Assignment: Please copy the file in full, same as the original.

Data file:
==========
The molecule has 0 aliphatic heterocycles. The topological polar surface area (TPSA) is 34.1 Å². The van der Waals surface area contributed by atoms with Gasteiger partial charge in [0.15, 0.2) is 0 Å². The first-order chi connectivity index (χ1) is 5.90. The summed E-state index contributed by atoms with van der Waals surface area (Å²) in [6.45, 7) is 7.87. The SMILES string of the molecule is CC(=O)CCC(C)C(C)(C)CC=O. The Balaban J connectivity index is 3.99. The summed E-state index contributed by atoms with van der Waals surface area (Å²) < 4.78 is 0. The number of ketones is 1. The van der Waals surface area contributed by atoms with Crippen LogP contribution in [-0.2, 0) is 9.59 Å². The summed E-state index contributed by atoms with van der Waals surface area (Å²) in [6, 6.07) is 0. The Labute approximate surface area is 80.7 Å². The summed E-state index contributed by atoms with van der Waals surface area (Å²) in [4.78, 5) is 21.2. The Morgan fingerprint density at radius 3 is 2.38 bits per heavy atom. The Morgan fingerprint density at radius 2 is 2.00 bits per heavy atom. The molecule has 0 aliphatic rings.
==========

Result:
The molecule has 0 aliphatic heterocycles. The topological polar surface area (TPSA) is 34.1 Å². The van der Waals surface area contributed by atoms with Gasteiger partial charge in [0.15, 0.2) is 0 Å². The first-order chi connectivity index (χ1) is 5.90. The summed E-state index contributed by atoms with van der Waals surface area (Å²) in [6.45, 7) is 7.87. The SMILES string of the molecule is CC(=O)CCC(C)C(C)(C)CC=O. The Balaban J connectivity index is 3.99. The summed E-state index contributed by atoms with van der Waals surface area (Å²) < 4.78 is 0. The number of ketones is 1. The van der Waals surface area contributed by atoms with Crippen LogP contribution in [-0.2, 0) is 9.59 Å². The summed E-state index contributed by atoms with van der Waals surface area (Å²) in [6, 6.07) is 0. The Labute approximate surface area is 80.7 Å². The summed E-state index contributed by atoms with van der Waals surface area (Å²) in [4.78, 5) is 21.2. The Morgan fingerprint density at radius 3 is 2.38 bits per heavy atom. The Morgan fingerprint density at radius 2 is 2.00 bits per heavy atom. The molecule has 0 aliphatic rings.